Bit Parts DVD Review
Written by Joe Ripple
Released by Elftwin Films
Directed by Dave Reda
Written by John Rosenberg
2006, Region 1 (NTSC), 72 minutes, Not Rated
DVD Released on February 13th, 2007
Molly Fix as Melissa Martin
Sarah Gordon as Brenda Martin
Christopher Page as Doctor Kranston
Michelle Angel as Maggie Kranston
Dave Reda as Bobby Dumont
A psychologically disturbed plastic surgeon targets would-be actresses with specific body features, to repair the damage to his horrifically disfigured daughter.
Plastic surgeons? Actresses? Who would have thought of a connection there…
I happen to know a thing or two about twisted families who are also psychotic, pathological killers.
That said, when it came time to sit down to review Bit Parts, I completely cleared my mind about any misconceptions I may have had, and viewed this film with the understanding that this topic, although covered many times in previous films, will continue to be a viable source of material for the horror genre.
Although somewhat predictable in it's premise, Bit Parts is one of those films that possesses neither the "jump out and scare you" factor, nor the "We're going to show you so much blood and gore that you'll want to vomit" angle. What it does possess is the ability to take a standard horror topic, twist it slightly, thus making the viewer feel uncomfortable. I like to personally call this angle "It could happen."
Bit Parts is a nice piece of work from Director Dave Reda. While fully admitting this is not his Citizen Kane, Reda takes the helm of this horror vessel, and leads his passengers on a voyage of twisted mental depravity. Top acting honors go to Sarah Gordon as Brenda Martin and Christopher Page as Doctor Cranston. Both do a superb job in their specific parts. The editing was well done, and I must give two very big "thumbs up" to special effects makeup artist Jeff West, who did some excellent work. The title is just this side of shear brilliance, as the Doctor Cranston utilizes actresses to harvest body parts for his daughter. Thus, Bit Parts fits perfectly.
It was refreshing to find that this particular film did not go overboard on the gore, and there was no nudity at all, save for a pair of severed breasts. Having read the statement previous about the gore and the nudity, you need to see the film in order to appreciate what I mean.
The one major flaw with the film is everything that was "explained" to me. This was especially true whenever a car containing the actors would pull up to a location. "This is where some of my friends are….This is my house…..This is the address that we found." Generally done by voice-over, this was very distracting, and completely unnecessary. People are intelligent enough to understand that when you find the address in a previous scene, and you cut to the next scene…you are at the address you just found.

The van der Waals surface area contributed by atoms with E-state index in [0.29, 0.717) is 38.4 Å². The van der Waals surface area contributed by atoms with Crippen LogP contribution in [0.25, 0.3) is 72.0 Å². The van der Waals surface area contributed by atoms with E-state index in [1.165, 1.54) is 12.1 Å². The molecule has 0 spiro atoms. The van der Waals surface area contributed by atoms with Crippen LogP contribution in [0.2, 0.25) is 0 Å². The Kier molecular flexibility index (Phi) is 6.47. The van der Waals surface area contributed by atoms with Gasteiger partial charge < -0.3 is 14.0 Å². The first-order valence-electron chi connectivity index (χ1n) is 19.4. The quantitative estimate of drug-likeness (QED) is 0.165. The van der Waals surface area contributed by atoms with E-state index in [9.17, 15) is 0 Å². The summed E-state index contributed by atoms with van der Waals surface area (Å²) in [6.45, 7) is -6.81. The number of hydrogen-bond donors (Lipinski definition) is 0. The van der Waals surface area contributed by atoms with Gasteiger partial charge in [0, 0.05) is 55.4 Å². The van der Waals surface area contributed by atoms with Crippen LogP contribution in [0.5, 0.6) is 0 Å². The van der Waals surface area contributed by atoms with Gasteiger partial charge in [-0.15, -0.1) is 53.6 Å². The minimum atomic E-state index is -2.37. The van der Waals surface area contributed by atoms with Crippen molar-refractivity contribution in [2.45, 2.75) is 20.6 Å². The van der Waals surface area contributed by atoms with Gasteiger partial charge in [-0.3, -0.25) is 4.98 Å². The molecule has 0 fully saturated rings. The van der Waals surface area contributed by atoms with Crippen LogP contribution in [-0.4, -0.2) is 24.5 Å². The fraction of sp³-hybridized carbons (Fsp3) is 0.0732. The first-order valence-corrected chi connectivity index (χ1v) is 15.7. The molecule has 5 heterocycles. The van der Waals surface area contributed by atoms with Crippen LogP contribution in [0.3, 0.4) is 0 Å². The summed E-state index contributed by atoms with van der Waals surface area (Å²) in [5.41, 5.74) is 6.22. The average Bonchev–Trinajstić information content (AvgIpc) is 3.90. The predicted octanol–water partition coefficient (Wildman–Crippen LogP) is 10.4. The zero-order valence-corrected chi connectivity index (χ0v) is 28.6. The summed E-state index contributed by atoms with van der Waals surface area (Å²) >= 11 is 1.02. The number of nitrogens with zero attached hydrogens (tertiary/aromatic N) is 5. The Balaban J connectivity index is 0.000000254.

The dialogue was shaky at various points, and I found myself getting annoyed at the whole diatribe of "Did you try her cell phone?" over and over again. At some points this type of dialogue felt forced, but when you consider that overall the story flows relatively smoothly, this a minor distraction. The dialogue involving the police was way off, but as a retired police officer, (and being completely fair to Director Reda), I would probably be one of the few that would realize this.
Only those in the business know how truly difficult it is to actually make a horror film, or any film for that matter. Bucking the notion of shooting straight to digital video, Reda chose to shoot on Super 16mm film, and for those who do not understand, this translates into practically doing double the work as opposed to the ease of shooting on DV. Kudos to Reda for that work ethic.
Will Bit Parts scare you? No. Will it gross you out? Nope. Will this film win any Oscars? Absolutely not. What you have to consider is the following: First, this is an excellent starting point for Director Reda and Elftwin Films. Second, this film will make you sit back and think about the real horror in the world, the kind we see on the news. Sometimes, that's pretty scary in itself.
Video and Audio:
Overall, the video quality is excellent, minus a few washed out shots taken during the daylight hours. The transfer of the Super 16mm film was done wonderfully, without losing any color. The 16x9 anamorphic aspect ratio looks quite good.
The Dolby Digital 5.1 soundtrack is clear, with exception of the voice-overs that were much louder than the rest of the film.
Not much is offered in the way of special features except for a commentary, done three years after the film was completed. With writer Jon Rosenberg, director Reda and actor Peter Redman participating. In some instances, all three tried to talk together at various points, making it hard to understand what was being said. It is obvious that the three are friends, and absolutely had a great time making the film and the commentary. They spend much of the commentary actually making fun of each other, themselves and some of the points of the film, which was refreshing to hear. There are funny anecdotes about the audition location, and other independent film secrets. One of the aspects also covered was talk about dressing and lighting the sets, giving the sets an eerie feel.